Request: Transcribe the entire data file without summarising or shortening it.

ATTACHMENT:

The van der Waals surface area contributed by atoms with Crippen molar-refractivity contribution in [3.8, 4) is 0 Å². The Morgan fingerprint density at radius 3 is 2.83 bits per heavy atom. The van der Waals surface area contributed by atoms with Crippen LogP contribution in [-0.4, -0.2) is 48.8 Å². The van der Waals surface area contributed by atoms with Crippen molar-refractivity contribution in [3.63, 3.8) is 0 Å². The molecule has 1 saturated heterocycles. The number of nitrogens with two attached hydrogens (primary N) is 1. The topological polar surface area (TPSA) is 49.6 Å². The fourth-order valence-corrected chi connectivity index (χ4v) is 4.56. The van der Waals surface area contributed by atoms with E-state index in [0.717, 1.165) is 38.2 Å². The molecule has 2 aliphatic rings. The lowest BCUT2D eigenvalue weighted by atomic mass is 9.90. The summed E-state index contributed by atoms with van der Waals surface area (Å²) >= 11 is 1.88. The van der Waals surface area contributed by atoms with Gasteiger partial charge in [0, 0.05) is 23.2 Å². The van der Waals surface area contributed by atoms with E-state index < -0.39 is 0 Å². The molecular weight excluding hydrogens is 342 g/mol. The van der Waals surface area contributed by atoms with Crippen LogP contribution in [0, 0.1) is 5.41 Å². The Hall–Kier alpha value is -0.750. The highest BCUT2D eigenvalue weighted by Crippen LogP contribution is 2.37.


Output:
The van der Waals surface area contributed by atoms with Crippen molar-refractivity contribution in [3.8, 4) is 0 Å². The Morgan fingerprint density at radius 3 is 2.83 bits per heavy atom. The van der Waals surface area contributed by atoms with Crippen LogP contribution in [-0.4, -0.2) is 48.8 Å². The van der Waals surface area contributed by atoms with Crippen molar-refractivity contribution in [3.63, 3.8) is 0 Å². The molecule has 1 saturated heterocycles. The number of nitrogens with two attached hydrogens (primary N) is 1. The topological polar surface area (TPSA) is 49.6 Å². The fourth-order valence-corrected chi connectivity index (χ4v) is 4.56. The van der Waals surface area contributed by atoms with E-state index in [0.717, 1.165) is 38.2 Å². The molecule has 2 aliphatic rings. The lowest BCUT2D eigenvalue weighted by atomic mass is 9.90. The summed E-state index contributed by atoms with van der Waals surface area (Å²) >= 11 is 1.88. The van der Waals surface area contributed by atoms with Gasteiger partial charge in [0, 0.05) is 23.2 Å². The van der Waals surface area contributed by atoms with E-state index < -0.39 is 0 Å². The molecular weight excluding hydrogens is 342 g/mol. The van der Waals surface area contributed by atoms with Crippen LogP contribution in [0, 0.1) is 5.41 Å². The Hall–Kier alpha value is -0.750. The highest BCUT2D eigenvalue weighted by Crippen LogP contribution is 2.37.